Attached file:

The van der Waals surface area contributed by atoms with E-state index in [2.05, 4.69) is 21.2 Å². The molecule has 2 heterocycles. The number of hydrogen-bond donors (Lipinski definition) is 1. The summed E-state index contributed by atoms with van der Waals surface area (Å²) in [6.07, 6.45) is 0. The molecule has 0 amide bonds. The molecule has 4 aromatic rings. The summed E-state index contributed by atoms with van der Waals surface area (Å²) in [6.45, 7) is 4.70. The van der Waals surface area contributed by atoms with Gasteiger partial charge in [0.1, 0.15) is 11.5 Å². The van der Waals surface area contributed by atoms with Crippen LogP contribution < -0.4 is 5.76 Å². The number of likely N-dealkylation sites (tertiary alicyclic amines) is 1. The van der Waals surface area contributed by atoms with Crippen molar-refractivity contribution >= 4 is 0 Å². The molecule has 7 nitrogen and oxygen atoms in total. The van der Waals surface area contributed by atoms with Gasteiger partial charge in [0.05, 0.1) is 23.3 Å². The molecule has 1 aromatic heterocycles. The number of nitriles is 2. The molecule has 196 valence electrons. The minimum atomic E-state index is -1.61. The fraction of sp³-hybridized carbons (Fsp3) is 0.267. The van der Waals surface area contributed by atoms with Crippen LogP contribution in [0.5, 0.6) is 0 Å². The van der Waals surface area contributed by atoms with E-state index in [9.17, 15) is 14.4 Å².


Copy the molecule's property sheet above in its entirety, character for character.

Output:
The van der Waals surface area contributed by atoms with E-state index in [2.05, 4.69) is 21.2 Å². The molecule has 2 heterocycles. The number of hydrogen-bond donors (Lipinski definition) is 1. The summed E-state index contributed by atoms with van der Waals surface area (Å²) in [6.07, 6.45) is 0. The molecule has 0 amide bonds. The molecule has 4 aromatic rings. The summed E-state index contributed by atoms with van der Waals surface area (Å²) in [6.45, 7) is 4.70. The van der Waals surface area contributed by atoms with Gasteiger partial charge in [0.1, 0.15) is 11.5 Å². The van der Waals surface area contributed by atoms with Crippen LogP contribution < -0.4 is 5.76 Å². The number of likely N-dealkylation sites (tertiary alicyclic amines) is 1. The van der Waals surface area contributed by atoms with Crippen molar-refractivity contribution >= 4 is 0 Å². The molecule has 7 nitrogen and oxygen atoms in total. The van der Waals surface area contributed by atoms with Gasteiger partial charge in [0.05, 0.1) is 23.3 Å². The molecule has 1 aromatic heterocycles. The number of nitriles is 2. The molecule has 196 valence electrons. The minimum atomic E-state index is -1.61. The fraction of sp³-hybridized carbons (Fsp3) is 0.267. The van der Waals surface area contributed by atoms with Crippen LogP contribution in [0.5, 0.6) is 0 Å². The van der Waals surface area contributed by atoms with E-state index in [9.17, 15) is 14.4 Å².